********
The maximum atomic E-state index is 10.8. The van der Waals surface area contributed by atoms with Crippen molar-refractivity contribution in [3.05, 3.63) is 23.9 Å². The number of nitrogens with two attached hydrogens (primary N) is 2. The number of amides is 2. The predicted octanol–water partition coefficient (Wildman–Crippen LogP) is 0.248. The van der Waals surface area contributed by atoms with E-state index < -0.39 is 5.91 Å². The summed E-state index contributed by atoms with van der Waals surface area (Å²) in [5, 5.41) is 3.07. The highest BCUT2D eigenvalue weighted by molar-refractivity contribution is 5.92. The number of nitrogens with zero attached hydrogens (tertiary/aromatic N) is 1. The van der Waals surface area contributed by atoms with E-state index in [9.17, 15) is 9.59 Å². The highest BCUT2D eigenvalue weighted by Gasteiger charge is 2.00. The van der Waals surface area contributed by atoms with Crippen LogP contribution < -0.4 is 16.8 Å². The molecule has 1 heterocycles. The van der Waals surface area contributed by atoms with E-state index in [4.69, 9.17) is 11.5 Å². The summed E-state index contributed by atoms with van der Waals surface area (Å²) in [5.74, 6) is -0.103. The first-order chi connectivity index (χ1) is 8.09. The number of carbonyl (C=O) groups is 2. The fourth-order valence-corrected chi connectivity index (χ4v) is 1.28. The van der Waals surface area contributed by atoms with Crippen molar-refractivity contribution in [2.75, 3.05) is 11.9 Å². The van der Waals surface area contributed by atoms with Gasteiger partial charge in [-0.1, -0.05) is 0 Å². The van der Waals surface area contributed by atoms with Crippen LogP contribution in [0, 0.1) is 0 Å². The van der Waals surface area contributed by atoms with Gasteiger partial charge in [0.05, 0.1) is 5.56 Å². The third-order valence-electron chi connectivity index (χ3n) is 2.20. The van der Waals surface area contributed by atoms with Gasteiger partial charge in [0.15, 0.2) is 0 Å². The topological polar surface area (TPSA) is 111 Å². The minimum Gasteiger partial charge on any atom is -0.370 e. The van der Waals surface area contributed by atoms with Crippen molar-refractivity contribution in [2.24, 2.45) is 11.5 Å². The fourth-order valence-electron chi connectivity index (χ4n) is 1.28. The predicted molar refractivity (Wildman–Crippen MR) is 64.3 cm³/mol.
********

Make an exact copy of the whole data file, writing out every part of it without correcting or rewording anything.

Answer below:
The maximum atomic E-state index is 10.8. The van der Waals surface area contributed by atoms with Crippen molar-refractivity contribution in [3.05, 3.63) is 23.9 Å². The number of nitrogens with two attached hydrogens (primary N) is 2. The number of amides is 2. The predicted octanol–water partition coefficient (Wildman–Crippen LogP) is 0.248. The van der Waals surface area contributed by atoms with E-state index < -0.39 is 5.91 Å². The summed E-state index contributed by atoms with van der Waals surface area (Å²) in [5, 5.41) is 3.07. The highest BCUT2D eigenvalue weighted by molar-refractivity contribution is 5.92. The number of nitrogens with zero attached hydrogens (tertiary/aromatic N) is 1. The van der Waals surface area contributed by atoms with E-state index in [9.17, 15) is 9.59 Å². The highest BCUT2D eigenvalue weighted by Gasteiger charge is 2.00. The van der Waals surface area contributed by atoms with Crippen LogP contribution < -0.4 is 16.8 Å². The molecule has 1 heterocycles. The van der Waals surface area contributed by atoms with E-state index in [4.69, 9.17) is 11.5 Å². The summed E-state index contributed by atoms with van der Waals surface area (Å²) in [5.74, 6) is -0.103. The first-order chi connectivity index (χ1) is 8.09. The number of carbonyl (C=O) groups is 2. The fourth-order valence-corrected chi connectivity index (χ4v) is 1.28. The van der Waals surface area contributed by atoms with Crippen molar-refractivity contribution in [2.75, 3.05) is 11.9 Å². The van der Waals surface area contributed by atoms with Gasteiger partial charge in [-0.1, -0.05) is 0 Å². The van der Waals surface area contributed by atoms with Crippen LogP contribution in [0, 0.1) is 0 Å². The van der Waals surface area contributed by atoms with Gasteiger partial charge in [0.05, 0.1) is 5.56 Å². The third-order valence-electron chi connectivity index (χ3n) is 2.20. The van der Waals surface area contributed by atoms with Gasteiger partial charge in [0.15, 0.2) is 0 Å². The topological polar surface area (TPSA) is 111 Å². The minimum Gasteiger partial charge on any atom is -0.370 e. The van der Waals surface area contributed by atoms with Crippen molar-refractivity contribution in [2.24, 2.45) is 11.5 Å². The fourth-order valence-electron chi connectivity index (χ4n) is 1.28. The predicted molar refractivity (Wildman–Crippen MR) is 64.3 cm³/mol.